All Children's New Chief
Date: February 1, 2013
Named president of All Children’s Hospital in St. Petersburg, Fla., last July, Jonathan Ellen had already begun to make his mark in Florida many months earlier.
All Children’s became the first Hopkins Medicine family member outside of the Baltimore-Washington region in April 2011, shortly after the opening of its new $400 million, 259-bed medical center.
Ellen, formerly vice director of the Department of Pediatrics and director of pediatrics and neonatology at Johns Hopkins Bayview, served first as “implementation coordinator” of the impending connection with All Children’s, then as its vice dean and physician in chief, and finally as interim president before landing in the top spot last summer.
Ellen says his ultimate aim is to transform All Children’s into a national model by creating a robust academic medical center for pediatrics, with full research and translational medicine capabilities, an innovative new pediatric residency program, and superlative child-focused medical and specialty care.
He’s pleased with what has been accomplished so far on all fronts. “We were approved by the American College of Graduate Medical Education—the ACGME—in July of 2012 to have a new residency program,” he says. “The core of the curriculum will emphasize individualized learning plans, with early opportunities for research and mentoring and an emphasis on factors that are critical to maintaining health and preventing hospitalization.” Recruitment is under way for the first class, which will start in July 2014.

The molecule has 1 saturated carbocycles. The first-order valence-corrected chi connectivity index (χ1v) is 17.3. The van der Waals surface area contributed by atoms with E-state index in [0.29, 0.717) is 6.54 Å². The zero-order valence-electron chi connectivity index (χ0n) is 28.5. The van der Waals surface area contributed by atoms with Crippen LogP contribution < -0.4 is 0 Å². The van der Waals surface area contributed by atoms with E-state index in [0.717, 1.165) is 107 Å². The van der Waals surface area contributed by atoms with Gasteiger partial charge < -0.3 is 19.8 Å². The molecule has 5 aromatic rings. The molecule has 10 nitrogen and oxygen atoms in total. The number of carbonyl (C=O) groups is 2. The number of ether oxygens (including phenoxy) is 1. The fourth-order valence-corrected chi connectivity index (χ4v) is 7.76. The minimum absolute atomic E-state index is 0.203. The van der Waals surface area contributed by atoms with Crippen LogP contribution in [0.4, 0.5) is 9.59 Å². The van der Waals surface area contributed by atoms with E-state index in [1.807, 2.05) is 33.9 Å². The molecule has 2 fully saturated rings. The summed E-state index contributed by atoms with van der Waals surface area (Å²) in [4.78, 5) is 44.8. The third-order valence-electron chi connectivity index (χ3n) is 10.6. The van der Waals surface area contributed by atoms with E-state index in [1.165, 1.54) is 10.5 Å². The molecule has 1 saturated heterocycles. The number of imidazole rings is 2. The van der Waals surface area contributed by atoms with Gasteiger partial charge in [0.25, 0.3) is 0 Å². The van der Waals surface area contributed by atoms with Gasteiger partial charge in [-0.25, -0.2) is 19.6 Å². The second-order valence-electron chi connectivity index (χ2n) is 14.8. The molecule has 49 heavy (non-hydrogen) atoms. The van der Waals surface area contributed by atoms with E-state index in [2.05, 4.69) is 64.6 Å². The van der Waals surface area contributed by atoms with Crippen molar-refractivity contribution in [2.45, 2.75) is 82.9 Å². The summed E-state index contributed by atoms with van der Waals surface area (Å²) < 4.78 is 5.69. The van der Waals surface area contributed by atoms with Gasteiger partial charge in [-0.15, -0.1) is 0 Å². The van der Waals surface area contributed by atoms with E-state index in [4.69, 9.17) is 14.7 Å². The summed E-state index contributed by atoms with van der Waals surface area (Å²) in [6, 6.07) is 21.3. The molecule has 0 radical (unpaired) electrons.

Ellen is also proud of the Designing Clinical Research Program that has been developed by Tina Chang, director of general pediatrics and adolescent medicine at Hopkins, and All Children’s vice president for medical affairs, Michael Epstein.
They recruited a cohort of 12 All Children’s clinical staff to participate in an 18-month effort that involved the mentoring of the Florida physicians by Hopkins pediatricians; the collaborations produced a dozen research projects that were presented at national and international meetings. One of the projects “involved ways to reduce blood transfusions in infants in the neonatal intensive care unit, which also will have an impact on practice,” Ellen says. “So there are tangible improvements both in quality of care but also in academic productivity.”
Ellen’s third major initiative involves “having the physicians become more engaged in the leadership of the hospital and of their clinical practices,” he says.
The medical staff bylaws were changed, enabling creation of a chairmanship of medicine and a chairmanship of surgery, which will be jointly held between the hospital and medical staff. “That’s a real big accomplishment because it allows us to have alignment of the leadership of both the medical staff and the hospital,” Ellen explains.
The 170-member employee physicians’ group also has been re-structured “so that they have more ownership and responsibility for their practice plan,” he adds. Neil A. Grauer